Miss America 2003
National Press Club Luncheon Speaker -- May 2, 2003
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As Miss America 2003, Erika Harold has made preventing youth violence and bullying her platform. A leader in many youth violence awareness programs, Harold has issued a national call to action, challenging the public to "take a proactive, comprehensive approach to eradicating the culture of violence and harassment" in schools.
Harold, 23, says she has a personal interest in the topic. As a teenager, she was racially and sexually harassed by other classmates. When she turned to teachers and school administrators, her concerns were dismissed.
"I was fortunate to have had a strong support system, comprised of family, friends and a faith community, which enabled me to resolve these issues and reclaim my dignity," Harold says. "However, far too many young people lack this support and are forced to suffer in silence."
She has spent much of her time as Miss America speaking to students, parents and legislators about youth violence. Harold says she hopes to convince the 23 states that do not have legislation addressing bullying to adopt anti-harrassmant laws.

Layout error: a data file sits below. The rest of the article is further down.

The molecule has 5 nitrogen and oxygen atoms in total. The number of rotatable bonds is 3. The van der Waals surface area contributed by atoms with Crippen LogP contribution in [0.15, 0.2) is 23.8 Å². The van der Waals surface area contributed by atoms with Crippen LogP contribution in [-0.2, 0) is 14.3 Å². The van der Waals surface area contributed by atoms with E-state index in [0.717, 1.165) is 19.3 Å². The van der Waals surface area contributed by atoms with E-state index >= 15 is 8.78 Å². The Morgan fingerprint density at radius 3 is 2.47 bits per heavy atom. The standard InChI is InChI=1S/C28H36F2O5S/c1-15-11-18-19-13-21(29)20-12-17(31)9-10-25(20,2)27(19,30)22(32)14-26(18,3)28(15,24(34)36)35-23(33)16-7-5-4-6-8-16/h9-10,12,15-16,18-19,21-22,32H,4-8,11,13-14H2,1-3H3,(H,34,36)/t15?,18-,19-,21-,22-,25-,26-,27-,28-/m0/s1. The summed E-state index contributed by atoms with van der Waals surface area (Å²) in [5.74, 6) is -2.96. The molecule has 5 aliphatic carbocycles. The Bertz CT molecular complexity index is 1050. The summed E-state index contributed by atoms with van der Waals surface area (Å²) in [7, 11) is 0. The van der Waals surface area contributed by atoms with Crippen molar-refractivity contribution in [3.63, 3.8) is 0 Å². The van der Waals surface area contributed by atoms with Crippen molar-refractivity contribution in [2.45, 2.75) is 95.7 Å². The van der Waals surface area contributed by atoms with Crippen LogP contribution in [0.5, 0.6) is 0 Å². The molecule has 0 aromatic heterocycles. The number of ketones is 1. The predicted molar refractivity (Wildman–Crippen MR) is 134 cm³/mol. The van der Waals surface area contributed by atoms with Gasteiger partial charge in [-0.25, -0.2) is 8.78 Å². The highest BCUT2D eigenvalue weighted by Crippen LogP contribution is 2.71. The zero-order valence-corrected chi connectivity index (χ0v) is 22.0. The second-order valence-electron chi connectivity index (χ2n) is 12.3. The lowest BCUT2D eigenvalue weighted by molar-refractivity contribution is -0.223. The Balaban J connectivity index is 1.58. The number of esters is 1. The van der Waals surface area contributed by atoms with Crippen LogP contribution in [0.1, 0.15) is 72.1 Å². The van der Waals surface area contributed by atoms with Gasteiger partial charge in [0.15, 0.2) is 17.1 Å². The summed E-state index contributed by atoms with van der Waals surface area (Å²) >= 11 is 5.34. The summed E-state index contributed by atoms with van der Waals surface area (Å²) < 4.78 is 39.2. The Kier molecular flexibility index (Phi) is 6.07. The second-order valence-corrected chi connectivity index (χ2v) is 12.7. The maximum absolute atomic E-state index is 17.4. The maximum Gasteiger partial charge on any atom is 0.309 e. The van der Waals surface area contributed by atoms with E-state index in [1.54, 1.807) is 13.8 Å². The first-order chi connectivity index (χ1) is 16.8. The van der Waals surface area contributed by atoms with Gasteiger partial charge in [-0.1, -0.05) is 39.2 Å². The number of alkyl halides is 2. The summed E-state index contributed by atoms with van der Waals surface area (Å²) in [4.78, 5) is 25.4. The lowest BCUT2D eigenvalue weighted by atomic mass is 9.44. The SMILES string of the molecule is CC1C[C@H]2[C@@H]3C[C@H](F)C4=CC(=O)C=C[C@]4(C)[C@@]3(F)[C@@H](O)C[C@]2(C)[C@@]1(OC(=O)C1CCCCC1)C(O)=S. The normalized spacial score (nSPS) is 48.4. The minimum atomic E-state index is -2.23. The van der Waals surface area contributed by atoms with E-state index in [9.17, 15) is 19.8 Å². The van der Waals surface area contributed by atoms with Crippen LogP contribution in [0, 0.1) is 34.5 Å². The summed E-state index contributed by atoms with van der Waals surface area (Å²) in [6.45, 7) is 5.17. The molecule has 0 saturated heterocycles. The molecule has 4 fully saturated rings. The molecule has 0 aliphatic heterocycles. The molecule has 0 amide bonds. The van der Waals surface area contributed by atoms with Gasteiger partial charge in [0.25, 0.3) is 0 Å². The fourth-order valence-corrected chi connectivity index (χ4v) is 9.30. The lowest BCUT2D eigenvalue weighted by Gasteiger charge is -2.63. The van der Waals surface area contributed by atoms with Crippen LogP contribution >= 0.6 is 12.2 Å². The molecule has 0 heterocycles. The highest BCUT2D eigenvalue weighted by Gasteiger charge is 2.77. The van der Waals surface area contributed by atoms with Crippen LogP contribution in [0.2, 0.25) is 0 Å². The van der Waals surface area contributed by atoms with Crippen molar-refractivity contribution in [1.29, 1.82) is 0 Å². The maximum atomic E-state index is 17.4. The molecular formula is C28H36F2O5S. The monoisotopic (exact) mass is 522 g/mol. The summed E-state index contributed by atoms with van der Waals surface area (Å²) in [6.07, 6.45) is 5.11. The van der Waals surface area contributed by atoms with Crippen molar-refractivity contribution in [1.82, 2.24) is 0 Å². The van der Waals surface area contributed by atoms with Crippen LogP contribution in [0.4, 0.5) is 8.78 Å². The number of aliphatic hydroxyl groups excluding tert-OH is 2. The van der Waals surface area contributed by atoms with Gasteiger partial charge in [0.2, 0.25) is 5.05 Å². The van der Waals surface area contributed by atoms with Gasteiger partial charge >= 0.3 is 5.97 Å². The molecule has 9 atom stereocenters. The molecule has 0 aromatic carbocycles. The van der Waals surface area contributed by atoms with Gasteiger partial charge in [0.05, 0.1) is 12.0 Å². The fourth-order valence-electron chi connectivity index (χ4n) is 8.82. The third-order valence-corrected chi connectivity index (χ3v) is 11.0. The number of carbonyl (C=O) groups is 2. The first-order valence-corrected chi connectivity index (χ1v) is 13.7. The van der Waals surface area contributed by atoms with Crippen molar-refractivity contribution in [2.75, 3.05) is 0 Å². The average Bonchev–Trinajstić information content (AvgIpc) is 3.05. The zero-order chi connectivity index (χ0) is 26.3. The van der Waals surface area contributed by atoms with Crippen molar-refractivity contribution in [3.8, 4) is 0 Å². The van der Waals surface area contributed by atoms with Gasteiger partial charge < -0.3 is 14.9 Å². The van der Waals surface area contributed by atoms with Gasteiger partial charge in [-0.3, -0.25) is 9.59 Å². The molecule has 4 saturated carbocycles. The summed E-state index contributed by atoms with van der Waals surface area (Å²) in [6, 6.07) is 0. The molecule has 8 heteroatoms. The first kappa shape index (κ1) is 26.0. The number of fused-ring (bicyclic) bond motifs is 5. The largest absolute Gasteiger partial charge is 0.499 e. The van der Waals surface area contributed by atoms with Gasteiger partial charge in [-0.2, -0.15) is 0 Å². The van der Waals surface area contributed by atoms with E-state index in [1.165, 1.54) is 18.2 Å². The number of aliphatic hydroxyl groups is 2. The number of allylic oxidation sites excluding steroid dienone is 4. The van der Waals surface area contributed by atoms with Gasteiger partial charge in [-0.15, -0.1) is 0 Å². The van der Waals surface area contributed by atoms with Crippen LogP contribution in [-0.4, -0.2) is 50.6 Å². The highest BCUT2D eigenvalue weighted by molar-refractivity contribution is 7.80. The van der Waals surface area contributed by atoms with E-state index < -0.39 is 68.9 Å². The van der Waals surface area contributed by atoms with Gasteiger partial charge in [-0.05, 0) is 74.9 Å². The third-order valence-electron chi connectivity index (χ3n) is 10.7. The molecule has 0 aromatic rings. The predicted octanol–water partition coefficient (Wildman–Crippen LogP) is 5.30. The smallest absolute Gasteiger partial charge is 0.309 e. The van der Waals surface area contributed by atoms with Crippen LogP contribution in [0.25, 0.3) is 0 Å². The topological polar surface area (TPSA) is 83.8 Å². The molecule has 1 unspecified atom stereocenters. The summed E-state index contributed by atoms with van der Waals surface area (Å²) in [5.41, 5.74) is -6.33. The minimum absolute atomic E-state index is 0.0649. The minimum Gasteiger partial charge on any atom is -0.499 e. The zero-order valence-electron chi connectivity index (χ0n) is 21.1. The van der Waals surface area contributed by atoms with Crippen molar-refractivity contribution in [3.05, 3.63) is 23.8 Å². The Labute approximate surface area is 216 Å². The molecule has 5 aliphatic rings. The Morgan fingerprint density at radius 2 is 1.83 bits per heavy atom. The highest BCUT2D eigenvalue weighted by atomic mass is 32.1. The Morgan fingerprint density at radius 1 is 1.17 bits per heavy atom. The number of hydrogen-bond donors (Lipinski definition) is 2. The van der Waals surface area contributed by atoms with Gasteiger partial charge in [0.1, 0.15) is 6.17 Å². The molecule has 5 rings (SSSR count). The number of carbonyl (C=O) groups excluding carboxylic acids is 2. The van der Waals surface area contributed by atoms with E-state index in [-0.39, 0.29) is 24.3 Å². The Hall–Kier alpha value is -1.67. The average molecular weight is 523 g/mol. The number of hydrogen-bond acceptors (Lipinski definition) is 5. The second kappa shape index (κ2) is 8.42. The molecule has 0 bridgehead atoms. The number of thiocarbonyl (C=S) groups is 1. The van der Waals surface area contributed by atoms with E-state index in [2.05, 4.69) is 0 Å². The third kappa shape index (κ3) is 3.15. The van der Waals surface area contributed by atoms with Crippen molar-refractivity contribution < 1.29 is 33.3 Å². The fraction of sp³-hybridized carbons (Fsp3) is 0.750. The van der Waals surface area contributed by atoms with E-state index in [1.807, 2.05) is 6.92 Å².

Harold is a Phi Beta Kappa graduate of the University of Illinois and a three-time member of the National Dean's List. She currently attends Harvard Law School and hopes to pursue a career in public interest law and public policy. Harold is also a classically trained vocalist.
Outside of school, she spends time as a national spokesperson for the Teen Victim Project of the National Center for Victims of Crime and for Fight Crime: Invest in Kids. She also sits on the national board of directors for the Center for Youth as Resources.
Fight Crime: Invest in Kids.
The National Center for Victims of Crime's Teen Victim Project.
Center for Youth as Resources.